Selected Bibliography of Jazz & Fiction

Bart Schneider: "It's an honor to write about some of the jazz musicians I love .&nbps;. . It isn't as difficult to write about jazz as it is to play it, but it is a challenge to try to capture in words some of the sound and spirit and emotion of the music."

Some readers might say anything written about jazz is a fiction, including such quasi-autobiographical works as Miles, The Autobiography (written with Quincy Troupe), Lady Sings the Blues by Billy Holiday with William Dufty, Beneath the Underdog by Charles Mingus, and the transcripts of Jelly Roll Morton's monologues in Mister Jelly Roll by Alan Lomax. The following works, though, are proud conjunctions of the two forms.

By Re: Jazz & Fiction panelists, and others

The Bear Comes Home, Rafi Zabor (Norton)
But not before jamming with the Art Ensemble of Chicago and recording with Billy Hart and Charlie Haden

Blue Bossa, Bart Schneider (Viking)
An aging matinee idol-trumpeter/vocalist copes with aging and changing relationships

Solo Hand, Bill Moody (Walker Publishing Co., Dell)
The first Evan Horne mystery: a hand-damaged pianist delves into a recording company scam for the "King of Soul."
Death of a Tenor Man, Bill Moody (Walker & Co.)
What really happened to Wardell Gray?
The Sound of the Trumpet, Bill Moody (Walker & Co.)
Could an unheard Clifford Brown tape be a murder motive?

Blues and Trouble, Tom Piazza (St. Martin's Press)
12 stories, ridden through with themes and structures of blues, country and jazz -- including the provocative "A Servant of Culture"

Reading Jazz, David Meltzer (Mercury House)
Does description and analysis by predominately white music writers "neutralize" a black expression? Texts by Norman Mailer, Simone de Beauvoir, William Carlos Williams, Nelson Algren, many more
Writing Jazz, David Meltzer (forthcoming from Mercury House) Jazz from the perspective of black critics and fictionalists.

Hot And Cool: Jazz Short Stories, Marcela Breton, editor (Plume)
By Eudora Welty, Peter De Vries, Langston Hughes, James Baldwin, Josef Skvorecky, Terry Southern, Maya Angelou, Donald Barthelme, Leroi Jones, Toni Cade Bambara, Al Young, and others

Moment's Notice: Jazz in Poetry and Prose, Art Lange and Nathaniel Mackey, editors (Coffee Table Books)
A far-ranging anthology chosen by a poet/ex-Down Beat editor/past JJA president, and a poet/novelist (Bedouin Hornbook, Callaloo Fiction Series, University of Kentucky)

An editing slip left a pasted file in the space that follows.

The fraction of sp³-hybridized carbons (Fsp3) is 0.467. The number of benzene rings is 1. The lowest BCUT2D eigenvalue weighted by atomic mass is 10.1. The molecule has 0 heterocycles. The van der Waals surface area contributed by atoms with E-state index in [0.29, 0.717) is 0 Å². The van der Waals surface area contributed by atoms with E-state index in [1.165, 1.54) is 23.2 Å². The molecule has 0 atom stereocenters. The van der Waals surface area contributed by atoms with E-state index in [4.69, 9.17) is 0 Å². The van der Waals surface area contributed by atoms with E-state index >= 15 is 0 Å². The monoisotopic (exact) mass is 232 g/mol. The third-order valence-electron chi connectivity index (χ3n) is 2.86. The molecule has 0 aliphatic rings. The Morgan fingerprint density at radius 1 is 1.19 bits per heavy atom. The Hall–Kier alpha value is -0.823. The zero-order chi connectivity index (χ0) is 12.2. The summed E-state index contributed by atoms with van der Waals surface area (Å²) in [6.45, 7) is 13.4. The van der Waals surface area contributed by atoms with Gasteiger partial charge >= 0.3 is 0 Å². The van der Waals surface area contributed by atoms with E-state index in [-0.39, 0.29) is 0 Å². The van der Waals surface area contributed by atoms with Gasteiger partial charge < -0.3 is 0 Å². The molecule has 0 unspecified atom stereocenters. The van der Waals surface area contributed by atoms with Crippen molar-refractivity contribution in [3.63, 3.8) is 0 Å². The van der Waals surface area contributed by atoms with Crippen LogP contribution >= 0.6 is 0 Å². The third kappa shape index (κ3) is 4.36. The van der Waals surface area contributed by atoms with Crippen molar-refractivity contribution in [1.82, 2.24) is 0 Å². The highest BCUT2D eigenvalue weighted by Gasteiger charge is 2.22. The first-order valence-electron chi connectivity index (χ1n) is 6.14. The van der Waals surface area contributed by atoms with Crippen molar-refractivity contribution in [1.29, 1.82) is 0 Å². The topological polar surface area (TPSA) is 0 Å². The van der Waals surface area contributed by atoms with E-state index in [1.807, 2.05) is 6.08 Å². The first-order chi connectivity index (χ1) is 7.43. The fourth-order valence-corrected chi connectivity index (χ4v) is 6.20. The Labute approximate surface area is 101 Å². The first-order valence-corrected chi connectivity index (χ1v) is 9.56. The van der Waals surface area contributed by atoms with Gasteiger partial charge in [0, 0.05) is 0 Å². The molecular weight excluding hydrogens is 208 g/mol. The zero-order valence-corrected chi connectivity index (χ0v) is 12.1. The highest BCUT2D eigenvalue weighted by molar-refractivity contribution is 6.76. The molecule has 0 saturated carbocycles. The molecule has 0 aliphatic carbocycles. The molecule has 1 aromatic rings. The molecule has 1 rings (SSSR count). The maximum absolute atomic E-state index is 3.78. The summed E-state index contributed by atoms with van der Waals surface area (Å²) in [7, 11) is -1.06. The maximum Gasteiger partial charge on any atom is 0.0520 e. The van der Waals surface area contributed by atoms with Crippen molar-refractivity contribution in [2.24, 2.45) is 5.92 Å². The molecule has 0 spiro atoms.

Sideman, Warren Leight (moving from off-B'way to the Golden Theater, NYC, October 18)

Round About Close to Midnight: The Jazz Writings of Boris Vian, Mike Zwerin, translator and editor (Quartet Books)
The French jazz journalist and cornetist ventures into weird after-hours tales, too. See also Zwerin's own La Tristesse de Saint Louis: Swing Under the Nazis (Quartet Books). Not less moving because it's true.

The Bass Saxophone: Two Novellas, Josef Skvorecky (Ecco Press)
Magic realism from Eastern Europe, where a horn solo is a call of subversive individualism

Rhode Island Red, Charlotte Carter (Serpent's Tail)
Black woman w/master's degree in French plays sax on the streets by day, takes on Manhattan's mysteries by night

From Blues To Bop: A Collection of Jazz Fiction, Richard N. Albert, editor (Anchor Books/Doubleday)
Includes excerpts from Dorothy Baker's seminal Young Man With A Horn and John Clellon Holmes' The Horn, and the notorious "Sparrow's Last Jump"

But Beautiful, Geoff Dyer (North Point Press)
Vignettes from the view of some of the jazz greats

Snakes, Al Young (Dell)
A young black man on the road, infused with the blues. See also Bodies & Soul musical memoirs by the same author

Train Whistle Guitar, Albert Murray (Northeastern Library of Black Literature)
The first novel by the author of The Omni-Americans, to be reissued in paperback December '98

Mumbo Jumbo, Ishmael Reed (Scribners)
Hallucinatory writing on race and culture, funny and cutting as hell see also The Freelance Pallbearers, Yellow Back Radio Broke Down et al. by the same author

"The Pursuer," Blow-Up and other Stories, Julio Cortazar (Pantheon)
What makes Johnny -- someone like Charlie Parker -- play